For the money you are looking at spending, the FZ200 is probably going to be as inexpensive a solution as you are going to be able to find. That being said, there are going to be some drawbacks, versus higher end equipment, some of which I mentioned in my previous post.

    At the far end, the lens I shot this with (80-400mm) on my crop frame camera will give you the same magnification as the camera you are considering, i.e. a maximum of 600mm equivalency, so for wildlife shooting, you will have the range. Just as an aside, the equipment I was using for these shots cost me about 3 times what you are looking at spending and both the camera body (Nikon D90) and the lens (Nikkor f/4.5 - 5.6 80-400mm) are viewed as medium price range gear.

    Panasonic Lumix FZ 200 Question

    Based on the metadata, these two bears were around 46m / 150ft away (and I was shooting at 340mm, not the full 400mm). The problem that you will find with the lens on the camera (as with any of the lenses with such a wide range in focal length) is that the lens designers will have made some fairly significant quality tradeoffs to get the extended focal range. You will likely have some fairly serious distortion, ranging from pin-cushion to barrel as you rack through the focal range. This means that things near the edges will look unnaturally curved. Pro lenses never go above 3x in their zoom range to prevent this from happening.

    You say that you want a fixed lens camera to shoot in the cold, because changing lenses with cold hands is going to be problematic. If it gets too cold to change lenses, you are going to have lots of other issues too. While I’m sure you get worse temperatures than we do, I do a fair bit of cold weather shooting (we hit a low of -25C / -15F yesterday).

    First of all, your camera is not designed to shoot when the temperatures drop that low (check you manual). Battery life drops dramatically, the lubricants in your camera become very viscous and your focus and zoom may not work and any moisture from the warm inside air from your home or car will turn into ice crystals as the temperature of your camera body drops. When you head back inside, the camera and lens bodies will be so cold that condensation will form on the outside and inside. Yes, to some extent you can work around some of these issues, but if it gets too cold to change lenses, you do have other shooting challenges too,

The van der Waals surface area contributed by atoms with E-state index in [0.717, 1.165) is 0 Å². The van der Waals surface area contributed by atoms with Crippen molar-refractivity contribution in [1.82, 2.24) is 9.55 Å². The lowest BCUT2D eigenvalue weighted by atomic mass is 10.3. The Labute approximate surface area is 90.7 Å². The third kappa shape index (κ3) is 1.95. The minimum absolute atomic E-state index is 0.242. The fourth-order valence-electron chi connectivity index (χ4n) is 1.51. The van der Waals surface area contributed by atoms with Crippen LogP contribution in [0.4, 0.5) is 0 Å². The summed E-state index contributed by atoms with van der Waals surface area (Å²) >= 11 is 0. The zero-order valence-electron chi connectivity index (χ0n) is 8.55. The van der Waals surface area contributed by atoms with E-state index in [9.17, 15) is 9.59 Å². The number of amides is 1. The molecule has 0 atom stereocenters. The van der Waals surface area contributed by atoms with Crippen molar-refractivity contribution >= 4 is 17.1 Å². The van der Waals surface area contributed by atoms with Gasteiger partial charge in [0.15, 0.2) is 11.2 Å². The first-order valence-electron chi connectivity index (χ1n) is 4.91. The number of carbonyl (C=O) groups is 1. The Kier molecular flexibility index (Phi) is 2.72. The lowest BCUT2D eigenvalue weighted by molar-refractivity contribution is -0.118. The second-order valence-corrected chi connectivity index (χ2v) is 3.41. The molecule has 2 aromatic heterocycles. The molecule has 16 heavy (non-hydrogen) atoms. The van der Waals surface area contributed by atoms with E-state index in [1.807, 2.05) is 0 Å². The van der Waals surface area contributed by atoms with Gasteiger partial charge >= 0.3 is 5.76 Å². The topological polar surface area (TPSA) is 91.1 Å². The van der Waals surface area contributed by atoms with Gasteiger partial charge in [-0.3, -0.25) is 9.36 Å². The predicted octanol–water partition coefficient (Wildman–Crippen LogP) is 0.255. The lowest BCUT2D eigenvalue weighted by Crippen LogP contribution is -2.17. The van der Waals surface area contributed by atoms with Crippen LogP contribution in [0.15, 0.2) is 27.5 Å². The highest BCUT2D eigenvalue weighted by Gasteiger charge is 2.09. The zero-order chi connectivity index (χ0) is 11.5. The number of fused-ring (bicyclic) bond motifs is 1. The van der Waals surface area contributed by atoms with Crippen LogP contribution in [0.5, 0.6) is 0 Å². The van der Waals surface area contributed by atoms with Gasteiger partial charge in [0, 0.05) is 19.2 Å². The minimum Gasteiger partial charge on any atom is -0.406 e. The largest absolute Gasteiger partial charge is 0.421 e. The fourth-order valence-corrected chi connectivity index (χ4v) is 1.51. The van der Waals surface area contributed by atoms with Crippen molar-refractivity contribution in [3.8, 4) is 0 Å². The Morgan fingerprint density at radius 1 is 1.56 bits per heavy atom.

WOW!!!!

    Good shot Grumpy!!

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    Re: Panasonic Lumix FZ 200 Question

    This is the shot I would like to have got if I had been closer, a 100% crop and certain amount of work in editing.
    Panasonic Lumix FZ 200 Question
    Last edited by jcuknz; 5th January 2013 at 06:37 AM.

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    Re: Panasonic Lumix FZ 200 Question

    Quote Originally Posted by jcuknz View Post
    In all these discussions one reads about this, that and another fault when the designer has made compromises to give us a x24 zoom with a constant f/2.8 and I really wonder where these faults become noticeable ... certainly not in the kind of shot that Manfred posted ...I'm looking at the bears not the edges of the photo to see if the grass and foliage bends
    The place where these issues tend to be evident are in shots with strong vertical lines; trees, brickwork, fences. building columns, etc. I remenber some (now lost) pictures of the Alhambra in Grenada, Spain where a wide-angle attachment on my Canon Powershot S40 and got some really strange bowed looking images. For this shot I used a DSLR and 80 - 400mm lens, i.e the a 5x zoom factor, so the level distortion is not a significant, rather than a wide focal length crossover camera would show .